The photos of Máté Tóth Ridovics were created as part of the Crisis Trilogy and  were first exhibited in the Rudé Právo building as part of the installation. Afterwards, the photo series was presented in several occasions in Budapest as a separate exhibition.



The metaphoric photos display crisis situations in families.

Circumstances that restrict children in their decision-making freedom can also arise within families with an optimal financial background, without physical or mental abuse. Minors regard their parents’ experiences and life strategies that are intentionally or subconsciously passed on to them to be indisputable, the relations deriving from them unchangeable, a natural aspect of the family, while parents regard them as an expression of their love and care.

The already tried models offer a narrow but secure family unit, just like a motionless photographic tableau. In parents’ authoritarian regime, children as individuals become invisible even for the attentive eye. They smile at the camera without personal stories, deprived of the possibility to have their own stories heard. Without their own means and methods and without the support of their partners, they are destined to unconsciously pass on the inherited life strategies to their children. Leaving the family framework or trying to change it threatens with the disintegration of the secure environment.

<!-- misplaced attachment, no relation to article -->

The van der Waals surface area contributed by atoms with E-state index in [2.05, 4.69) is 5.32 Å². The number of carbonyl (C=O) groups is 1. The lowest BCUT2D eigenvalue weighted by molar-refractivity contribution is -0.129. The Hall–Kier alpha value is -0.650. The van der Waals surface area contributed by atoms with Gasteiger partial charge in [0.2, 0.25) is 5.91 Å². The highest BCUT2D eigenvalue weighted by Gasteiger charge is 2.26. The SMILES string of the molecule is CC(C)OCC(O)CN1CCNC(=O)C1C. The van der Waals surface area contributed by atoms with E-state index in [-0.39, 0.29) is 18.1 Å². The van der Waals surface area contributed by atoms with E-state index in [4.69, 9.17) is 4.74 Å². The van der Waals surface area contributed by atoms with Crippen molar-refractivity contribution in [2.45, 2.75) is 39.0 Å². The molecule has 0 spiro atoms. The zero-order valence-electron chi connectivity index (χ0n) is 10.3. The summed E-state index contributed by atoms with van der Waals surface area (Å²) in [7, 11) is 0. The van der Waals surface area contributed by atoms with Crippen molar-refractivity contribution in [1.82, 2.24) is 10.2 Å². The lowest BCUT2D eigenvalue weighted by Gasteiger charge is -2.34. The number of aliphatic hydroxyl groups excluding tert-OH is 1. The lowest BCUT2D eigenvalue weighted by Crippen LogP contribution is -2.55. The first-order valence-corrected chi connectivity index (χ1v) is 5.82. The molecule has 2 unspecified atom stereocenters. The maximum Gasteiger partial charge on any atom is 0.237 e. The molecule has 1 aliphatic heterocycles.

The exhibition demonstrates the dysfunctional set mentioned above. The photos representing a closed, aesthetically indecomposable unit are paired with reflective videos that decompose the pictures by revealing the controversy between their content and their aesthetic presentation. In the displayed videos, every model was free but left alone to change the closed context of the photographer in 5 minutes.

In the third section of the exhibition, creators of the photographs and the models tried to create an alternative way of cooperation. With the help of the project’s leaders, the 13 to 16-year-old young people in focus created their own piece of art. Their work revolved around issues of their generation, how the individual and the community relate to each other.